Andreas, a man struggling with the recent demise of his marriage and his own emotional isolation, befriends a married couple also in the midst of psychological turmoil. In turn he meets ... See full summary »
Ten years of Marianne and Johan's relationship are presented. We first meet them ten years into their marriage. He is a college professor, she a divorce lawyer. They say that they are ... See full summary »
In turn-of-the-century Sweden, cancer-stricken, dying Agnes is visited in her isolated rural mansion by her sisters Karin and Maria. As Agnes' condition deteriorates and pain management becomes increasingly more difficult, fear and revulsion grip the sisters, who seem incapable of empathy, and Agnes' only comfort and solace comes from her maid Anna. As the end draws closer, long repressed feelings of grudging resentment and mistrust cause jealousy, selfishness, and bitterness between the siblings to surface. Written by
[reading Agnes' journal entry]
"Wednesday, the third of September. A chill in the air tells of autumn's approach, but the days are still lovely and mild. My sisters, Karin and Maria, have come to see me. It's wonderful to be together again like in the old days. I'm feeling much better. We were even able to take a stroll together. It was a wonderful experience, especially for me, since I haven't been outdoors for so long. We suddenly began to laugh and run toward the old swing that we hadn't used...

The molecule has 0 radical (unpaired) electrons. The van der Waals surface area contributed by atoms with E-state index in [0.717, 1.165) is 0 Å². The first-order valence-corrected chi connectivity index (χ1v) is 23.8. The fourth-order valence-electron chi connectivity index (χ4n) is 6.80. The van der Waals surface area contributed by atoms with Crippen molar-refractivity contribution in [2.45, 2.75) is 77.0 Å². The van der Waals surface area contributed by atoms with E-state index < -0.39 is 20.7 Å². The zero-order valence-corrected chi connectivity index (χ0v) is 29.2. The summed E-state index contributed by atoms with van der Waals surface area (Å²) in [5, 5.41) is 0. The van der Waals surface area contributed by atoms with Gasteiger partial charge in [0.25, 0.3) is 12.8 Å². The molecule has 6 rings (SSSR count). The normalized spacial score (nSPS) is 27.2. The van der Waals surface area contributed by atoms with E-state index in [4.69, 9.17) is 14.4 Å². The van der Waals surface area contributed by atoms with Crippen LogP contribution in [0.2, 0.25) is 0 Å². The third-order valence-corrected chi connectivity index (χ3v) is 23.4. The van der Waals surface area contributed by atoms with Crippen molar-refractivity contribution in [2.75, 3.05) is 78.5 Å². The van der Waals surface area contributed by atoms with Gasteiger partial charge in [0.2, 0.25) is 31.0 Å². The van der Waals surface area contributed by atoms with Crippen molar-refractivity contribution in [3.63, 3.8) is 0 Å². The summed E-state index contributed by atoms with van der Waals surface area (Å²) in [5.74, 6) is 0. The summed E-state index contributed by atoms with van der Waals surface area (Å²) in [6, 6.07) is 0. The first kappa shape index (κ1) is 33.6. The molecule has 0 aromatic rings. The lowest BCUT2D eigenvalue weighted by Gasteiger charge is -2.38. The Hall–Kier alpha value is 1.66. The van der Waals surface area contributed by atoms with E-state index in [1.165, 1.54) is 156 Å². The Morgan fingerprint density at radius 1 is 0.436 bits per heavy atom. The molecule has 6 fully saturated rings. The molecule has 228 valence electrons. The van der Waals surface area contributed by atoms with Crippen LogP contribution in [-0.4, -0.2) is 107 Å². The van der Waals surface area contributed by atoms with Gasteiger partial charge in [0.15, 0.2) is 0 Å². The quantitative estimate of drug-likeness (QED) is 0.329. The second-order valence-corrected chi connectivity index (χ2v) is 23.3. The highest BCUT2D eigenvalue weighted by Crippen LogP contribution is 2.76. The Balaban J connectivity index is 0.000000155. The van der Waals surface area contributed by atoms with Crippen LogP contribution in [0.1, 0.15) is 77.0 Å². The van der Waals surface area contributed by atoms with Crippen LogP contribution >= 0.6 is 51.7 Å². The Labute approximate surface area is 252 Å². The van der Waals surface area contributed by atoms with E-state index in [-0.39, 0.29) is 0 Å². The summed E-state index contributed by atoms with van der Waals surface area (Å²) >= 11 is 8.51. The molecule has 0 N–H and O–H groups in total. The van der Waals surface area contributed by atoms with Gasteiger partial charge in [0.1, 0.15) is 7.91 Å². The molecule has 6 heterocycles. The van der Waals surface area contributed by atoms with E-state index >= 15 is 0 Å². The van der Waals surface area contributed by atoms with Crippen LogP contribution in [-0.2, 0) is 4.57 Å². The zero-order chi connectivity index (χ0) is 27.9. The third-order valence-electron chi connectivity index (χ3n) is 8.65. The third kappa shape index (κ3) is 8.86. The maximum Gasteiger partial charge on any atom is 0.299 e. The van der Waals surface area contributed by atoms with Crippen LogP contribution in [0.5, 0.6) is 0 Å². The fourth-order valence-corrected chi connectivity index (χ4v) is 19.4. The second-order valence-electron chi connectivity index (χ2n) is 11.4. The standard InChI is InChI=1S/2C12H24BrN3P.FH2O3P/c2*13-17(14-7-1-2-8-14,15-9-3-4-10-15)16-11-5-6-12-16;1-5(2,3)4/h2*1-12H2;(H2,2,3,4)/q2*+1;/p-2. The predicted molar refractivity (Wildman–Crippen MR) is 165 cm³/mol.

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Upon its release CRIES AND WHISPERS was hailed as one of Bergman's finest films. Although it has not quite held onto that original evaluation, it remains a very fine film--a subtle and delicately performed drama as remarkable for its silence as for its occasional moments of dialogue. And in many respects it offers an extremely good introduction to Bergman's work.
Like many of Bergman's films, CRIES AND WHISPERS shows the director's preoccupations with memory, communication, time, community, and death. The story is bleak: Agnes is dying and her sisters Karin and Maria have come to attend her during this final illness--but they prove unable to communicate in a meaningful way with either Agnes or each other, and Agnes' emotional care is left largely to her long-time maid, the devoted Anna.
As the film unwinds, we are bought into the memories of each woman in turn. The dying Agnes (played with powerful realism by Harriet Andersson) not only grapples with increasing pain, she recalls with regret the emotional separation that existed between her long-dead mother and herself. Sister Maria (Liv Ullman), a mindless sensualist, recalls an act of adultery that has poisoned her marriage; Sister Karin (Ingrid Thulin), who is emotionally cold, recalls an act of self-mutilation designed to thwart her husband's desires. Only the maid Anna (Kari Sylwan), with a peasant's directness, actually works to be of comfort, even going so far as to cradle Agnes' head on her naked breast and dreaming of comforting Agnes while her sisters fail.
The film is ever so delicately tinged with subtle elements of lesbianism, sadomasochism, and incest, and the emotional problems experienced by Maria and Karin are at least partly sexual in nature--but these are not the focus of the film so much as they are surface indications of a deeper internal turmoil. As to what that deeper turmoil is... Bergman might say it is the nature of life itself. We each stand alone, usually in denial of our own mortality, usually unable to reach each other in any meaningful way. A deep film, and in spite of its occasional awkwardness a memorable and touching film. Recommended.
Gary F. Taylor, aka GFT, Amazon Reviewer
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